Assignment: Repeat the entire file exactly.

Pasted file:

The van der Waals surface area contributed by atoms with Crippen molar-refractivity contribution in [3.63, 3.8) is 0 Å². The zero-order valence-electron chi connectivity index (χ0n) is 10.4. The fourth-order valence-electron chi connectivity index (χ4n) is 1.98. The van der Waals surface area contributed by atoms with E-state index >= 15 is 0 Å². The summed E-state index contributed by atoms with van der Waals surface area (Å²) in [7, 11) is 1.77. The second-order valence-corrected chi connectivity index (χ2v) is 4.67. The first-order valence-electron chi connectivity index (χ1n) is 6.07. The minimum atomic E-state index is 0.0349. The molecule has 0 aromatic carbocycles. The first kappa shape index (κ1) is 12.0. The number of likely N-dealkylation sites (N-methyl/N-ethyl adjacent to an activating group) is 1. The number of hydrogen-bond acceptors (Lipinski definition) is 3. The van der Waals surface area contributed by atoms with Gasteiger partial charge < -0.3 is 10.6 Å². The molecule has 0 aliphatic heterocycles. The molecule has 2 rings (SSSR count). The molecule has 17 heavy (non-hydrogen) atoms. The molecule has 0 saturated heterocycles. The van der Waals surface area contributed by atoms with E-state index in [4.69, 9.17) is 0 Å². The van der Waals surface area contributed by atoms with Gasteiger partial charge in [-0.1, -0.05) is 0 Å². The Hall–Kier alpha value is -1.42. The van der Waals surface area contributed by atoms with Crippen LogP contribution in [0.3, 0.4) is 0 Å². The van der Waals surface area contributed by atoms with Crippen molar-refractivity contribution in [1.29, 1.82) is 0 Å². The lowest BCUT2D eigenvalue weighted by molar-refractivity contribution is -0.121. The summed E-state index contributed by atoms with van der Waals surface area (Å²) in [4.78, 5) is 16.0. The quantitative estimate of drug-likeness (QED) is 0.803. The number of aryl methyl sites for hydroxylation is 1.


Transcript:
The van der Waals surface area contributed by atoms with Crippen molar-refractivity contribution in [3.63, 3.8) is 0 Å². The zero-order valence-electron chi connectivity index (χ0n) is 10.4. The fourth-order valence-electron chi connectivity index (χ4n) is 1.98. The van der Waals surface area contributed by atoms with E-state index >= 15 is 0 Å². The summed E-state index contributed by atoms with van der Waals surface area (Å²) in [7, 11) is 1.77. The second-order valence-corrected chi connectivity index (χ2v) is 4.67. The first-order valence-electron chi connectivity index (χ1n) is 6.07. The minimum atomic E-state index is 0.0349. The molecule has 0 aromatic carbocycles. The first kappa shape index (κ1) is 12.0. The number of likely N-dealkylation sites (N-methyl/N-ethyl adjacent to an activating group) is 1. The number of hydrogen-bond acceptors (Lipinski definition) is 3. The van der Waals surface area contributed by atoms with Gasteiger partial charge < -0.3 is 10.6 Å². The molecule has 0 aliphatic heterocycles. The molecule has 2 rings (SSSR count). The molecule has 17 heavy (non-hydrogen) atoms. The molecule has 0 saturated heterocycles. The van der Waals surface area contributed by atoms with E-state index in [4.69, 9.17) is 0 Å². The van der Waals surface area contributed by atoms with Gasteiger partial charge in [-0.1, -0.05) is 0 Å². The Hall–Kier alpha value is -1.42. The van der Waals surface area contributed by atoms with Crippen LogP contribution in [0.3, 0.4) is 0 Å². The van der Waals surface area contributed by atoms with Crippen molar-refractivity contribution in [1.29, 1.82) is 0 Å². The lowest BCUT2D eigenvalue weighted by molar-refractivity contribution is -0.121. The summed E-state index contributed by atoms with van der Waals surface area (Å²) in [4.78, 5) is 16.0. The quantitative estimate of drug-likeness (QED) is 0.803. The number of aryl methyl sites for hydroxylation is 1.